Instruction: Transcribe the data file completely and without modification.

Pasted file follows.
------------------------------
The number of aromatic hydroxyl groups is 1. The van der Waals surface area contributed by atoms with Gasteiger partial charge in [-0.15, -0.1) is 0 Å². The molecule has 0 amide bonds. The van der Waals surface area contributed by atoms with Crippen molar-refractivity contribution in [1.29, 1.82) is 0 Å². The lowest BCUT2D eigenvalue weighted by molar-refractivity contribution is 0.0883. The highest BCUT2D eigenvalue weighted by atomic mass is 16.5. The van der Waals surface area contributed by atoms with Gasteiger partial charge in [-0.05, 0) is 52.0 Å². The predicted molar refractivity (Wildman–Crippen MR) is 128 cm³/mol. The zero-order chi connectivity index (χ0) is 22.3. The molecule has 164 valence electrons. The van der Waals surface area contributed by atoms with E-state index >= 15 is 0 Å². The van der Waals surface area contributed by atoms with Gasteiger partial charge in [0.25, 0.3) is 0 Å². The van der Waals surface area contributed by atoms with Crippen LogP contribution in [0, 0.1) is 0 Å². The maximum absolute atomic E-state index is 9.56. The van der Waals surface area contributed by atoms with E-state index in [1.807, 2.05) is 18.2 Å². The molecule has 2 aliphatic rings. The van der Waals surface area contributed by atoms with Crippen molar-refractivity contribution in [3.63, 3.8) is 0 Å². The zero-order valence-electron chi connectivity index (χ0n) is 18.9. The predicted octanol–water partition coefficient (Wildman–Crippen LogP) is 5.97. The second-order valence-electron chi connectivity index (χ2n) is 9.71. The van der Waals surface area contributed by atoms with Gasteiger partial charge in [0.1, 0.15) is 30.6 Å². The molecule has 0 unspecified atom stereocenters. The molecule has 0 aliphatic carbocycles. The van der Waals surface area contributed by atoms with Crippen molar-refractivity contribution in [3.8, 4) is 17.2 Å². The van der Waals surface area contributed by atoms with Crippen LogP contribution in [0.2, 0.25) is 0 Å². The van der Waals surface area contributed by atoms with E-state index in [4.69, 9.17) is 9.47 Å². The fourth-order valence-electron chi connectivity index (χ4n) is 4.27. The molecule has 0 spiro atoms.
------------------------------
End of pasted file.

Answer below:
The number of aromatic hydroxyl groups is 1. The van der Waals surface area contributed by atoms with Gasteiger partial charge in [-0.15, -0.1) is 0 Å². The molecule has 0 amide bonds. The van der Waals surface area contributed by atoms with Crippen molar-refractivity contribution in [1.29, 1.82) is 0 Å². The lowest BCUT2D eigenvalue weighted by molar-refractivity contribution is 0.0883. The highest BCUT2D eigenvalue weighted by atomic mass is 16.5. The van der Waals surface area contributed by atoms with Gasteiger partial charge in [-0.05, 0) is 52.0 Å². The predicted molar refractivity (Wildman–Crippen MR) is 128 cm³/mol. The zero-order chi connectivity index (χ0) is 22.3. The molecule has 164 valence electrons. The van der Waals surface area contributed by atoms with E-state index >= 15 is 0 Å². The van der Waals surface area contributed by atoms with Gasteiger partial charge in [0.25, 0.3) is 0 Å². The van der Waals surface area contributed by atoms with Crippen LogP contribution in [0, 0.1) is 0 Å². The maximum absolute atomic E-state index is 9.56. The van der Waals surface area contributed by atoms with E-state index in [1.807, 2.05) is 18.2 Å². The molecule has 2 aliphatic rings. The van der Waals surface area contributed by atoms with Crippen molar-refractivity contribution in [3.63, 3.8) is 0 Å². The zero-order valence-electron chi connectivity index (χ0n) is 18.9. The predicted octanol–water partition coefficient (Wildman–Crippen LogP) is 5.97. The second-order valence-electron chi connectivity index (χ2n) is 9.71. The van der Waals surface area contributed by atoms with Gasteiger partial charge in [0.1, 0.15) is 30.6 Å². The molecule has 0 unspecified atom stereocenters. The molecule has 0 aliphatic carbocycles. The van der Waals surface area contributed by atoms with Crippen molar-refractivity contribution in [3.8, 4) is 17.2 Å². The van der Waals surface area contributed by atoms with Crippen LogP contribution in [0.2, 0.25) is 0 Å². The van der Waals surface area contributed by atoms with E-state index in [4.69, 9.17) is 9.47 Å². The fourth-order valence-electron chi connectivity index (χ4n) is 4.27. The molecule has 0 spiro atoms.